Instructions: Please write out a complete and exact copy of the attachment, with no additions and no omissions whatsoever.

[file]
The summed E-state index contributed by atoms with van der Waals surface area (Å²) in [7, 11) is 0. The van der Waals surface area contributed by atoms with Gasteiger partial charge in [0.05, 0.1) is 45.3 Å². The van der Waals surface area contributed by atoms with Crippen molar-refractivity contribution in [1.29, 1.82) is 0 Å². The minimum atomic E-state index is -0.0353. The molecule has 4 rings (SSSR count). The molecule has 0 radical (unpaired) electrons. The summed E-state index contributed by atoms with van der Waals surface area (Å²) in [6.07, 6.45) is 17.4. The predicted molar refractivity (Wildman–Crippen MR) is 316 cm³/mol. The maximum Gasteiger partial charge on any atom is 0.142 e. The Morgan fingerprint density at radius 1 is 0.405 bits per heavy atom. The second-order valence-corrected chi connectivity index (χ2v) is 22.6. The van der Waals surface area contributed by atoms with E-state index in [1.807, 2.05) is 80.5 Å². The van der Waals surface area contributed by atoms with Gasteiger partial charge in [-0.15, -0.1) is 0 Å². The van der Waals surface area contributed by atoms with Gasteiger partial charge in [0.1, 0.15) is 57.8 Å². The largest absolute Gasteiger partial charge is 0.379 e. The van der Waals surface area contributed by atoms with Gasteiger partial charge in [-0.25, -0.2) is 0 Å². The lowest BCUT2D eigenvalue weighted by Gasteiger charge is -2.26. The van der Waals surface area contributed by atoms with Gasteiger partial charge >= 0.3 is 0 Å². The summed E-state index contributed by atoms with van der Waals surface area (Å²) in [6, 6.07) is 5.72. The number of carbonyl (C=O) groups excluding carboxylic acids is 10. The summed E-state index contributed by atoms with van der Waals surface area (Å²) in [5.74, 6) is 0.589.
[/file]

The summed E-state index contributed by atoms with van der Waals surface area (Å²) in [7, 11) is 0. The van der Waals surface area contributed by atoms with Gasteiger partial charge in [0.05, 0.1) is 45.3 Å². The van der Waals surface area contributed by atoms with Crippen molar-refractivity contribution in [1.29, 1.82) is 0 Å². The minimum atomic E-state index is -0.0353. The molecule has 4 rings (SSSR count). The molecule has 0 radical (unpaired) electrons. The summed E-state index contributed by atoms with van der Waals surface area (Å²) in [6.07, 6.45) is 17.4. The predicted molar refractivity (Wildman–Crippen MR) is 316 cm³/mol. The maximum Gasteiger partial charge on any atom is 0.142 e. The Morgan fingerprint density at radius 1 is 0.405 bits per heavy atom. The second-order valence-corrected chi connectivity index (χ2v) is 22.6. The van der Waals surface area contributed by atoms with E-state index in [1.807, 2.05) is 80.5 Å². The van der Waals surface area contributed by atoms with Gasteiger partial charge in [-0.15, -0.1) is 0 Å². The van der Waals surface area contributed by atoms with Gasteiger partial charge in [0.1, 0.15) is 57.8 Å². The largest absolute Gasteiger partial charge is 0.379 e. The van der Waals surface area contributed by atoms with Gasteiger partial charge in [-0.25, -0.2) is 0 Å². The lowest BCUT2D eigenvalue weighted by Gasteiger charge is -2.26. The van der Waals surface area contributed by atoms with Gasteiger partial charge >= 0.3 is 0 Å². The summed E-state index contributed by atoms with van der Waals surface area (Å²) in [6, 6.07) is 5.72. The number of carbonyl (C=O) groups excluding carboxylic acids is 10. The summed E-state index contributed by atoms with van der Waals surface area (Å²) in [5.74, 6) is 0.589.